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Water footprint: why it matters and how to reduce it (part 2)

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Are you familiar with the concept of the water footprint? We often hear about reducing water consumption in our daily lives, but seldom about our indirect consumption, which is just as, if not more, important than our carbon footprint. In part two of our article on water we explain why. 

Part 1, “The 8 best ways to save water at home“, dealt mainly with direct consumption. In part 2, we want to give you some tips on indirect water consumption and how to successfully save and treasure every drop of this scarce and precious resource that is water.

What is the water footprint? 

Basically, it’s the water that we consume indirectly. 

It’s also known as “virtual” or “hidden” water as we don’t see the water footprint of the jeans we wear or of the coffee we drink, for example. 

Why is your water footprint important and why does saving water matter?

There is a lot of talk around the carbon footprint. That’s good, but it’s not enough. As we explained in a post on Planeta Sana’s Instagram account on World Water Day, fresh water is extremely scarce on earth so we need to be as concerned about it as we are about our carbon footprint. 

At the end of the day, the water that comes out of the tap at home is only a tiny proportion of the water we use and waste every day in our western lifestyle. 

Water scarcity is not only happening in faraway countries in Africa, Asia or South America. It’s also a problem in many parts of the northern hemisphere, like in the U.S or in France and Spain.  

Water is needed for everything: agriculture, industry, and the energy sectors. 

You can’t produce electricity without using a huge amount of water; and fracking is probably one of the worst practices in terms of water consumption, requiring tons of water to produce this dirty gas that we use now instead of Russian gas. 

To give you an idea, between 1.5 million and 9.7 million gallons of water are needed to frack a single well in the US, according to the United States Geological Survey (USGS).

However, there is good news. Even in indirect consumption, you can leverage your impact and water footprint. 

Without including the above-mentioned statistic in the recommendations below, we can still see that reducing our energy consumption is equally vital. But there are many other ways to reduce our water footprint!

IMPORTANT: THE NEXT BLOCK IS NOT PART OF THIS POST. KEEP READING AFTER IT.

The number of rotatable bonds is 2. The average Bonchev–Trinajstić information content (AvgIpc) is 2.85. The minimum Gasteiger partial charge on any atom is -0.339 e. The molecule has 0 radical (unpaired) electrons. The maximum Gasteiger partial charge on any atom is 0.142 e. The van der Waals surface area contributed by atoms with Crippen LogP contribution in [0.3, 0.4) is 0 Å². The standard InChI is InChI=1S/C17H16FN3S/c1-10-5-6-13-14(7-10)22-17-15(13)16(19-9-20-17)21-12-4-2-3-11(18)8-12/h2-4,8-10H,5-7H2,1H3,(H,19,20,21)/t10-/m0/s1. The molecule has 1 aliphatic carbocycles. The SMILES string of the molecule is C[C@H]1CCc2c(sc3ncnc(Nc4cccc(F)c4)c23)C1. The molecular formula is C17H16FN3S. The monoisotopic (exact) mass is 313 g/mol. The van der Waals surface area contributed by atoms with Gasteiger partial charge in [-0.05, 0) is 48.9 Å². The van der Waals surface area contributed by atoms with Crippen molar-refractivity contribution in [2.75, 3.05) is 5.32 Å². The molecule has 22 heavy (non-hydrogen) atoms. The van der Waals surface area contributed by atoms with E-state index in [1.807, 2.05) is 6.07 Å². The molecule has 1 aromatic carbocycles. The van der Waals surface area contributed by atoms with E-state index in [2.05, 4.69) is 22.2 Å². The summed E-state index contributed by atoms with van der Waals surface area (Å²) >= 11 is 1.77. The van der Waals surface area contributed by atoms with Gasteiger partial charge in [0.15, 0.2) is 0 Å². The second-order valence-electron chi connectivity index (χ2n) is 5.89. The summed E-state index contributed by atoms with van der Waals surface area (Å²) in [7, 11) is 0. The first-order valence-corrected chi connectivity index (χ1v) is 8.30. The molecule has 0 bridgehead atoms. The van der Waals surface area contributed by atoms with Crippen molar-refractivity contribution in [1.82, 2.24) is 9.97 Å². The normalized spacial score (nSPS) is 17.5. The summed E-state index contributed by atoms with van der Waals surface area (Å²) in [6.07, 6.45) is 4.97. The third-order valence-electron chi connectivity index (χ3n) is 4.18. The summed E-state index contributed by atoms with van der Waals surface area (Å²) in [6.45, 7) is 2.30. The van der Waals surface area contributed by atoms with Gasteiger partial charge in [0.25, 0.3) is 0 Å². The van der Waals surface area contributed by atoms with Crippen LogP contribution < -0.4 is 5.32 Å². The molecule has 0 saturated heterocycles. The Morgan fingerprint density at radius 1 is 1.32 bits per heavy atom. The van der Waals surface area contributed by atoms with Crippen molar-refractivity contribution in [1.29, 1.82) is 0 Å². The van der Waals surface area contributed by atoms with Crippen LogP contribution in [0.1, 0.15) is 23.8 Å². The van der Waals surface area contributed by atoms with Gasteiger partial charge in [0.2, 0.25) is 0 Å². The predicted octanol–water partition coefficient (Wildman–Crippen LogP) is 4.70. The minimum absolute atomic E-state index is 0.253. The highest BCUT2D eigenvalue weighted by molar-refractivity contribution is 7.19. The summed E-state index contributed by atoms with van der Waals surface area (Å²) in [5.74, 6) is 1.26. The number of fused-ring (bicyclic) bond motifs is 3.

Learn how to reduce your indirect water consumption for the environment: 

1. Choose tap water over plastic bottles

It can’t be overstated. Plastic products require a lot of water to make.

It makes no sense at all: to manufacture a single half-litre bottle, you need 3 litres of water and 33 cl of oil…  

decrease your water footprint, Campaign to drink tap water instead of bottled water in Altafulla, Spain
Campaign to drink tap water instead of bottled water in Altafulla, Spain

2. Do away with packaging and buy loose

As we just mentioned, the manufacture of plastic is very water intensive. Unless you can’t find an alternative to the packaged product, choose loose! 

We have started a sustainable and inclusive address book. If you know of any other shops that sell loose produce, please feel free to add them to our collaborative directory!

3. Reduce your water footprint by buying fewer clothes

According to this article from the United Nations, the textile industry is the second most polluting industry, both in terms of carbon and water footprints.

According to the Water Footprint Network, it takes about 10,000 litres of water to produce 1kg of cotton fibre. With 1kg of fibre you produce 1 T-shirt and 1 pair of jeans. That’s 2,500 litres for a typical T-shirt (250 grams of cotton), although these figures vary from source to source.

4. Reduce the water footprint of electronic devices

A good way to reduce your water footprint is to keep your devices for longer or buy them second-hand. The Earth will thank you!

It takes about 12,700 litres of water to produce your smartphone and 27,600 litres to produce your computer.

Digital water footprint: You need a lot of water to make a computer.

5. The water footprint of meat

If you eat meat, you should be aware that calculations have been made on its water footprint. These measurements are disputed because they are complex. There is blue water, grey water and green water, but without going into detail, it is certain that livestock farming is very water-intensive compared to growing fruit and vegetables. 

It is therefore important not to eat meat in excess. One meat dish a day is more than enough, but if it isn’t, you could try reducing the portion size and accompanying the meat with more vegetables. This is also good for your health.